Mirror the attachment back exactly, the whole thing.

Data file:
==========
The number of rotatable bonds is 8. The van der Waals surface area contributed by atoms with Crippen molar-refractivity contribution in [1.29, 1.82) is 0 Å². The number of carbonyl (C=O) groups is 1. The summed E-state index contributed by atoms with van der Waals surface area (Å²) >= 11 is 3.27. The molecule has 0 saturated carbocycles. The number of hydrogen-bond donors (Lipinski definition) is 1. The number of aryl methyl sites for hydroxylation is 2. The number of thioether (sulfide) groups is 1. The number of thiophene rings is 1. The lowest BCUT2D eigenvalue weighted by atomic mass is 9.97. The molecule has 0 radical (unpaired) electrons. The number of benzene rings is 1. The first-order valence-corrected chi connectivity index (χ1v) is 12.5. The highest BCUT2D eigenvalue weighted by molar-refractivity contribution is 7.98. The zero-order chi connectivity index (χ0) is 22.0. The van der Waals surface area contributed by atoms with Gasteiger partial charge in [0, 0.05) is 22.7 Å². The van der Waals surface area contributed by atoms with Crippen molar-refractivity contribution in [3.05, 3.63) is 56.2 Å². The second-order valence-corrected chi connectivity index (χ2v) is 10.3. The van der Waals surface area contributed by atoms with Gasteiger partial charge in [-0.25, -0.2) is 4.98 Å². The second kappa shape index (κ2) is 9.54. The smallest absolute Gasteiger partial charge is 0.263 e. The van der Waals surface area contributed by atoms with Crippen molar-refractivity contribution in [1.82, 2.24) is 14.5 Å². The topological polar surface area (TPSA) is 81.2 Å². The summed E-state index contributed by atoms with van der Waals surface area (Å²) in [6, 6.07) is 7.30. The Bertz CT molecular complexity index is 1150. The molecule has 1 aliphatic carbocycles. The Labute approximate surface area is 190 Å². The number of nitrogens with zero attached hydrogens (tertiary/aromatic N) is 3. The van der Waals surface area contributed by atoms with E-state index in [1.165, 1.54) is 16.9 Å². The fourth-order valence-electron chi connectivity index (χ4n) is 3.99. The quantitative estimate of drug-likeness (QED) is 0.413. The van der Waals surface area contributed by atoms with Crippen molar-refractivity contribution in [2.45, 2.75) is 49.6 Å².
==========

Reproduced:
The number of rotatable bonds is 8. The van der Waals surface area contributed by atoms with Crippen molar-refractivity contribution in [1.29, 1.82) is 0 Å². The number of carbonyl (C=O) groups is 1. The summed E-state index contributed by atoms with van der Waals surface area (Å²) >= 11 is 3.27. The molecule has 0 saturated carbocycles. The number of hydrogen-bond donors (Lipinski definition) is 1. The number of aryl methyl sites for hydroxylation is 2. The number of thioether (sulfide) groups is 1. The number of thiophene rings is 1. The lowest BCUT2D eigenvalue weighted by atomic mass is 9.97. The molecule has 0 radical (unpaired) electrons. The number of benzene rings is 1. The first-order valence-corrected chi connectivity index (χ1v) is 12.5. The highest BCUT2D eigenvalue weighted by molar-refractivity contribution is 7.98. The zero-order chi connectivity index (χ0) is 22.0. The van der Waals surface area contributed by atoms with Gasteiger partial charge in [0, 0.05) is 22.7 Å². The van der Waals surface area contributed by atoms with Crippen molar-refractivity contribution in [3.05, 3.63) is 56.2 Å². The second-order valence-corrected chi connectivity index (χ2v) is 10.3. The van der Waals surface area contributed by atoms with Gasteiger partial charge in [-0.25, -0.2) is 4.98 Å². The second kappa shape index (κ2) is 9.54. The smallest absolute Gasteiger partial charge is 0.263 e. The van der Waals surface area contributed by atoms with Crippen molar-refractivity contribution in [1.82, 2.24) is 14.5 Å². The topological polar surface area (TPSA) is 81.2 Å². The summed E-state index contributed by atoms with van der Waals surface area (Å²) in [6, 6.07) is 7.30. The Bertz CT molecular complexity index is 1150. The molecule has 1 aliphatic carbocycles. The Labute approximate surface area is 190 Å². The number of nitrogens with zero attached hydrogens (tertiary/aromatic N) is 3. The van der Waals surface area contributed by atoms with E-state index in [1.165, 1.54) is 16.9 Å². The fourth-order valence-electron chi connectivity index (χ4n) is 3.99. The quantitative estimate of drug-likeness (QED) is 0.413. The van der Waals surface area contributed by atoms with Crippen molar-refractivity contribution in [2.45, 2.75) is 49.6 Å².